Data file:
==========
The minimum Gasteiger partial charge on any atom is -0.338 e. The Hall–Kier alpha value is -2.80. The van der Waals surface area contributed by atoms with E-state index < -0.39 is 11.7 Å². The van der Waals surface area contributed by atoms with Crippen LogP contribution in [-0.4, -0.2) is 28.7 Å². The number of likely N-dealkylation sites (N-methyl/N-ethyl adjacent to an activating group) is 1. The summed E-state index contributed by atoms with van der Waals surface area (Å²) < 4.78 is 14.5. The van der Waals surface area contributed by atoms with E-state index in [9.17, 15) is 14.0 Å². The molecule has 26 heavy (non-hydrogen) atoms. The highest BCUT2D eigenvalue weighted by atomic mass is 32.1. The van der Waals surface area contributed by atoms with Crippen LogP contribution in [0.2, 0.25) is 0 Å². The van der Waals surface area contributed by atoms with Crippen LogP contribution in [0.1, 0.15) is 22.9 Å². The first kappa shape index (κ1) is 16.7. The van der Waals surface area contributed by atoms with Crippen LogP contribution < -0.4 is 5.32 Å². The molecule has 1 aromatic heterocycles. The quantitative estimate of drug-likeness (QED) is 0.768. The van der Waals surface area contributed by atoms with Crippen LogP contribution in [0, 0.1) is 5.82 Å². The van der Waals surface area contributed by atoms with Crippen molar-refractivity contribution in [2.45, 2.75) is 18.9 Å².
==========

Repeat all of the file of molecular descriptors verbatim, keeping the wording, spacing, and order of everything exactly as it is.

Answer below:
The minimum Gasteiger partial charge on any atom is -0.338 e. The Hall–Kier alpha value is -2.80. The van der Waals surface area contributed by atoms with E-state index < -0.39 is 11.7 Å². The van der Waals surface area contributed by atoms with Crippen LogP contribution in [-0.4, -0.2) is 28.7 Å². The number of likely N-dealkylation sites (N-methyl/N-ethyl adjacent to an activating group) is 1. The summed E-state index contributed by atoms with van der Waals surface area (Å²) < 4.78 is 14.5. The van der Waals surface area contributed by atoms with E-state index in [9.17, 15) is 14.0 Å². The molecule has 26 heavy (non-hydrogen) atoms. The highest BCUT2D eigenvalue weighted by atomic mass is 32.1. The van der Waals surface area contributed by atoms with Crippen LogP contribution in [0.2, 0.25) is 0 Å². The van der Waals surface area contributed by atoms with Crippen LogP contribution in [0.1, 0.15) is 22.9 Å². The first kappa shape index (κ1) is 16.7. The van der Waals surface area contributed by atoms with Crippen LogP contribution < -0.4 is 5.32 Å². The molecule has 1 aromatic heterocycles. The quantitative estimate of drug-likeness (QED) is 0.768. The van der Waals surface area contributed by atoms with Crippen LogP contribution in [0, 0.1) is 5.82 Å². The van der Waals surface area contributed by atoms with Crippen molar-refractivity contribution in [2.45, 2.75) is 18.9 Å².